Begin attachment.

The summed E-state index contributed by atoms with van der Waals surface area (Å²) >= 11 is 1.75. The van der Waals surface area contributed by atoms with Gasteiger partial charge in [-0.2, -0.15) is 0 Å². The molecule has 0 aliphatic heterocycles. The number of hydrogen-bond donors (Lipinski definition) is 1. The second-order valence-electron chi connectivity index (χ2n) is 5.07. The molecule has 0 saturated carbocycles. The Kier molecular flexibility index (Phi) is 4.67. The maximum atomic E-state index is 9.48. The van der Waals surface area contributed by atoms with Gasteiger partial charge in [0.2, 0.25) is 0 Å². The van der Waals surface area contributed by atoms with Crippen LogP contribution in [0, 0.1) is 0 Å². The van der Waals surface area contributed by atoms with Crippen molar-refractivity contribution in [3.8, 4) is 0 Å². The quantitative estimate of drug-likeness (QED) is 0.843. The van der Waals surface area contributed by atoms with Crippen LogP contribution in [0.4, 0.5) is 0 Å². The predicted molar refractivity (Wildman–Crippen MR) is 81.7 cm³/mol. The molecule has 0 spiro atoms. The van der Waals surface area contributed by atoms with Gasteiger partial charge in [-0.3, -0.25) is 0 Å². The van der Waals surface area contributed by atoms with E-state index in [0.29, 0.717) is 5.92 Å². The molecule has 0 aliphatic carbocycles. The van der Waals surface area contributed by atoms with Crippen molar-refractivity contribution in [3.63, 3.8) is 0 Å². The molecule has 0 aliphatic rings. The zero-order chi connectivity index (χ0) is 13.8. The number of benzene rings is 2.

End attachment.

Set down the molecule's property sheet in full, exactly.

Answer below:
The summed E-state index contributed by atoms with van der Waals surface area (Å²) >= 11 is 1.75. The van der Waals surface area contributed by atoms with Gasteiger partial charge in [-0.2, -0.15) is 0 Å². The molecule has 0 aliphatic heterocycles. The number of hydrogen-bond donors (Lipinski definition) is 1. The second-order valence-electron chi connectivity index (χ2n) is 5.07. The molecule has 0 saturated carbocycles. The Kier molecular flexibility index (Phi) is 4.67. The maximum atomic E-state index is 9.48. The van der Waals surface area contributed by atoms with Gasteiger partial charge in [0.2, 0.25) is 0 Å². The van der Waals surface area contributed by atoms with Crippen LogP contribution in [0, 0.1) is 0 Å². The van der Waals surface area contributed by atoms with Crippen molar-refractivity contribution in [3.8, 4) is 0 Å². The quantitative estimate of drug-likeness (QED) is 0.843. The van der Waals surface area contributed by atoms with Crippen LogP contribution in [0.4, 0.5) is 0 Å². The predicted molar refractivity (Wildman–Crippen MR) is 81.7 cm³/mol. The molecule has 0 spiro atoms. The van der Waals surface area contributed by atoms with Gasteiger partial charge in [-0.3, -0.25) is 0 Å². The van der Waals surface area contributed by atoms with E-state index in [0.29, 0.717) is 5.92 Å². The molecule has 0 aliphatic carbocycles. The van der Waals surface area contributed by atoms with Crippen molar-refractivity contribution in [3.63, 3.8) is 0 Å². The molecule has 0 aliphatic rings. The zero-order chi connectivity index (χ0) is 13.8. The number of benzene rings is 2.